A Drummer's Testament
drummers
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Co-Authors

Alhaji Ibrahim Abdulai
John M. Chernoff
Alhaji Mumuni Abdulai
Kissmal Ibrahim Hussein
Benjamin Danjumah Sunkari
Mustapha Muhammad
Rev. Daniel A. Wumbee




Alhaji Ibrahim Abdulai  <Home page>

Alhaji Ibrahim 1975

Alhaji Ibrahim Abdulai was born around 1918–20 at Voggo in Dagbon, the traditional state of the Dagbamba (or Dagomba) people in what is now northern Ghana.  His family line begins in the house of Namo-Naa, chief of drummers at Yendi, moving to the line of Palo-Naa, chief of drummers at Savelugu, in the eighteenth century.

Alhaji Ibrahim moved from Voggo to Nanton as a child, where he was trained in drumming by one of the most learned of the elder drummers in Dagbon, the late Nanton Lun-Naa Iddrisu Mahama.  From Nanton, Alhaji Ibrahim moved to Tamale, and from there he traveled and spent several years in southern and central Gold Coast — at Kintampo, Kumasi, Accra, Takoradi and Tarkwa — before returning to Tamale for the last thirty-five years of his life.

Tamale itself does not have a drum chief, but Alhaji Ibrahim was the leader of the drummers in Tamale, the one to whom cola was sent by anyone who wanted drummers for a funeral or a wedding.  He led the Takai group as well, and from the time of Kwame Nkrumah, he represented Dagbamba drummers for the Northern Region at the Arts Council of Ghana and the National Cultural Centre.  He was also at the center of the craft aspects of drum-making, drum-repairing, and drum-selling.  He died in 1988 at Nanton.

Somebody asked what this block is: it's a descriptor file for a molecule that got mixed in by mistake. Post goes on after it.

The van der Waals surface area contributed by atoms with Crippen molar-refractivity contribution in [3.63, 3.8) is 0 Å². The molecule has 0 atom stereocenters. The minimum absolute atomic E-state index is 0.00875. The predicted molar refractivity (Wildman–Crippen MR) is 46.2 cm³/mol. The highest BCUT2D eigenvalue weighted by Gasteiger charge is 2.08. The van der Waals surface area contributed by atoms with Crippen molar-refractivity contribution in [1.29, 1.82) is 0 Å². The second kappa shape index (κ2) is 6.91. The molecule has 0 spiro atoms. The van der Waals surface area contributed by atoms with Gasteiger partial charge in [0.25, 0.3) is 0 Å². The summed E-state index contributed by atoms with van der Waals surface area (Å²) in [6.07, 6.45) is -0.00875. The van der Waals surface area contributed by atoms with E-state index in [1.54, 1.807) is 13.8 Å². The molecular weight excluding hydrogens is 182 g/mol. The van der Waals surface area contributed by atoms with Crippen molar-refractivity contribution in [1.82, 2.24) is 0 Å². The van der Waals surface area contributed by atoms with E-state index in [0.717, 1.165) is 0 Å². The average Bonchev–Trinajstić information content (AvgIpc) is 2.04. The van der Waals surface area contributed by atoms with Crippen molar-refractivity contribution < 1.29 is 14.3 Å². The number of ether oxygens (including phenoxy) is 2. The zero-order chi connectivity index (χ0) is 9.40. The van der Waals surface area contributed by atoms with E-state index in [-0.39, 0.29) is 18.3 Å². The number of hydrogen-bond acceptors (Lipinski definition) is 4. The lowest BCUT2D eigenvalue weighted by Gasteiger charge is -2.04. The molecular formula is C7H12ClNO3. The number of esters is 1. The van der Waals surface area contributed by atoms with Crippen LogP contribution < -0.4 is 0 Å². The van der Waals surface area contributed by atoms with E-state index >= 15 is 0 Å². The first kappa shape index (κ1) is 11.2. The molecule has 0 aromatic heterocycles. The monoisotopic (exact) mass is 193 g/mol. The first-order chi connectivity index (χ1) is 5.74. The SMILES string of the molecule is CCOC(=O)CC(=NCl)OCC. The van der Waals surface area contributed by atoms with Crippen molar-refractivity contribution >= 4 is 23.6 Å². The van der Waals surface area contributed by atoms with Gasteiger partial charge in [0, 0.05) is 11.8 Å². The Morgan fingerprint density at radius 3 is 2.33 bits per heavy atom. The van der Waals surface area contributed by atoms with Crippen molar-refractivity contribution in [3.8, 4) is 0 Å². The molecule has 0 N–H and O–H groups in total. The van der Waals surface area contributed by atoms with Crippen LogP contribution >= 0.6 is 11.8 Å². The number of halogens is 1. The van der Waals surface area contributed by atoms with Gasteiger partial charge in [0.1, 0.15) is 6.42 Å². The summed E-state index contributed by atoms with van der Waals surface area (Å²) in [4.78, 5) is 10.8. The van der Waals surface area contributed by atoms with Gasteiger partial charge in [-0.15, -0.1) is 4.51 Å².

Because of his travels, Alhaji Ibrahim's learning extended beyond Dagbamba drumming.  He also learned how to beat the dances of many cultural groups besides Dagbamba.  When he returned to Tamale, he introduced these new styles of drumming, and he taught many drummers how to beat dances so that people from other cultures could participate at Dagbamba social gatherings.  His reputation as a musician was matched by his reputation as a learned person.  He was brought up in Dagbamba villages, and he knew village life, yet his travels made him a sharp observer of social customs.  It was the combination of his knowledge of Dagbamba tradition with his worldliness that distinguished him even from his seniors and earned their respect.  The proverbs which drummers applied to him as his praise names were "Wisdom has no end" and "Respect is more than anything."

Alhaji Ibrahim became widely known through his work with John Chernoff.  He trained Chernoff in drumming, and his clear discussions about drumming were integrated into Chernoff's book, African Rhythm and African Sensibility (Chicago:  University of Chicago Press, 1979), helping that book attract worldwide attention to African music and to Ghana.  Alhaji Ibrahim was featured as a performer and also served as the local coordinator for a film about Dagbamba music, Drums of Dagbon, jointly produced by Ghana Film Industries, Channel Four Television (UK), and Arts International (Munich).  He was the lead drummer on two recordings of Dagbamba drumming, Master Drummers of Dagbon, volumes 1 and 2, released by Rounder Records (5016 and 5046).

In 1998, with guidance from Professor J. H. Kwabena Nketia, Director of the International Centre for African Music and Dance (ICAMD), Alhaji Ibrahim was posthumously given an Honors Award by the Arts Critics and Reviewers Association of Ghana (ACRAG) in recognition of his contributions to the arts of Ghana in the period after independence.  The Honors Award was presented at the National Theatre of Ghana in Accra.  Alhaji Ibrahim was only the second traditional artist and the first artist from northern Ghana to receive this award.

Alhaji Ibrahim believed deeply in the Dagbamba drumming tradition, and at the same time, his eyes were opened onto the world, and he believed that the achievements of Dagbamba culture should be known to the world and were worthy of a respected place on the world stage.


 

John Chernoff
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John Chernoff